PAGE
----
You are here: Home > News > Victoria & Lawrence Osborne v Louis Vuitton Malletier, 0/0026/24, 16 January 2024

Victoria & Lawrence Osborne v Louis Vuitton Malletier, 0/0026/24, 16 January 2024

12 February 2024

Yet another David v Goliath trade mark dispute before the UKIPO with David coming out on top. The UKIPO delivers another lesson to big brands on the pitfalls of being overzealous in their trade mark enforcement strategy before the UKIPO. It also brings to mind Zara’s failed attempt to oppose a UK trade mark application for:
House of Zana logo

by the owner of a clothing boutique.

On 6 December 2021, Victoria and Lawrence Osborne (“the Applicants”) applied to register in the UK the following figurative trade mark in Classes 6 and 31:

L V Bespoke logo

(“the Applicants’ Mark”)

The Applicants’ goods in Class 6, which could be summarised as gardening and construction hardware, include the limitation “all the aforesaid in relation to plant and planting, garden and gardening apparatus, equipment and paraphernalia” and their Class 31 goods protect plants and associated products.

Undeterred by this, Louis Vuitton Malletier (“the Opponent”) opposed the application, pursuing Sections 5(2)(b), 5(3) and 5(4)(a) of the UK Trade Marks Act 1994 (“the Act”).

The Opponent relied on the following earlier marks:

  1. LV logo 1 in Class 6; and
  2. LV logo 2 in Class 3; and
  3. LV logo 3 in Classes 18 and 25.

Mark 1. was relied upon to allege a likelihood of confusion under Section 5(2)(b) 2. and 3. were said to have a reputation in Classes 3, 18, and 25, which was allegedly harmed by the Applicants’ Mark.

Also, relying on Section 5(4)(a), the Opponent asserted unregistered rights in 2. and 3. resulting from use since 2000 throughout the UK.

The Applicants denied all claims.

On the Class 6 grounds above at 1., as the Opponent’s mark was subject to use requirements, a fair specification of “metal components for leatherware especially closure systems, locks and padlocks” was determined based on the use evidenced by the Opponent.

Interestingly, the Hearing Officer (“HO”) considered the concept of a “gardening bag”, as put forward by the Opponent as being covered by the fair specification. It was noted these goods could be considered both as gardening paraphernalia and as an item of leatherware. Considering Section 5(2)(b), the Hearing Officer was willing to accept the Opponent’s position that the Class 6 goods were similar to at least a low degree, although it was noted this was “something of an unnatural strain”.

In assessing the similarity of the marks, the HO noted that, despite the respective marks sharing the letters L and V, the Applicants’ Mark did not include a monogrammatical feature, which was said to be the aspect that enhanced the distinctiveness of mark 1., as well as being its dominant feature.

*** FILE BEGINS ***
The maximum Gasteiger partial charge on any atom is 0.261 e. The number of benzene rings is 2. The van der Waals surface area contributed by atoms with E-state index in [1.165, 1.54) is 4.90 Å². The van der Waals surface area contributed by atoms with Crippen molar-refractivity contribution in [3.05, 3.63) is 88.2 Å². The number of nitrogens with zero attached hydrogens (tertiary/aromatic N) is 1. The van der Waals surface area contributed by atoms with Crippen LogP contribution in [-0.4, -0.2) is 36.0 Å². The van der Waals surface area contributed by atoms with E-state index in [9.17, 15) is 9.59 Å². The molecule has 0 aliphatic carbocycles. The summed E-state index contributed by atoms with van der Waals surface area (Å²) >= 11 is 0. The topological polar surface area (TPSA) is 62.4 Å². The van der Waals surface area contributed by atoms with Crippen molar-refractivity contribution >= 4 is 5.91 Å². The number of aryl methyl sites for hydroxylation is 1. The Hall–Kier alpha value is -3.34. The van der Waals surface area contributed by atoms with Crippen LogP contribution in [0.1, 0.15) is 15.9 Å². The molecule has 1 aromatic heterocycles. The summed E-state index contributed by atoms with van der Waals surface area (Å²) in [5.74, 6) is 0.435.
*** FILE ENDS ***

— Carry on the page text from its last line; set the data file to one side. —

As a result, and considering the low degree of similarity between the goods at issue, the HO noted the average consumer, who would pay a low/medium degree of attention given the goods at issue, would not mistake the marks for one another, ruling out any direct confusion. On indirect confusion, despite the Opponent alleging the Applicants’ Mark could be considered a sub-brand of the Opponent, it was decided that the letters L and V did not have distinctive significance independent of the significance of mark 1. as a whole. The Opponent had attempted to convince the HO that while perceiving the composite mark the average consumer would also perceive the constituent letters L and V as being independently significant.

On the reputational grounds, the HO concluded the presence of two common letters was not sufficient to take unfair advantage, or reduce the distinctiveness, of the earlier marks given their distinctiveness “derives majorly” from configuration as monograms.

On Section 5(4)(a), the Opponent relied on its monograms at 2. and 3. and prominent use of the following pattern:

Louis Vuitton Malletier pattern

The HO confirmed goodwill in the earlier signs for perfumes, trunks, travelling bags, chests, bags, handbags, pocket wallets, purses, card holders and clothing.

However, the HO determined that there was no misrepresentation. It was noted that the Applicant operates in a separate and niche area compared to that of the Opponent, and that there was nothing in the facts to show any fraudulent intent or contrived similarity on the part of the Applicants in applying for their sign.

Resultantly, the opposition failed on all grounds.


This case demonstrates the pitfalls of straining unnaturally to attempt to succeed in opposition cases where there is no tangible commercial overlap, if any, in the markets of the respective parties. Practitioners in this area should bear in mind the need to satisfy there is real similarity between the respective goods/services of the parties in the dispute, reputation can only take you so far.

It would have been interesting to see whether the decision would have differed if the Opponent had an earlier plain word mark for LV, given the HO’s comments on the reasoning on composite marks with monogrammatical features.


Mark Caddle

Trade Mark group

This publication is a general summary of the law. It should not replace legal advice tailored to your specific circumstances.

© Withers & Rogers LLP February 2024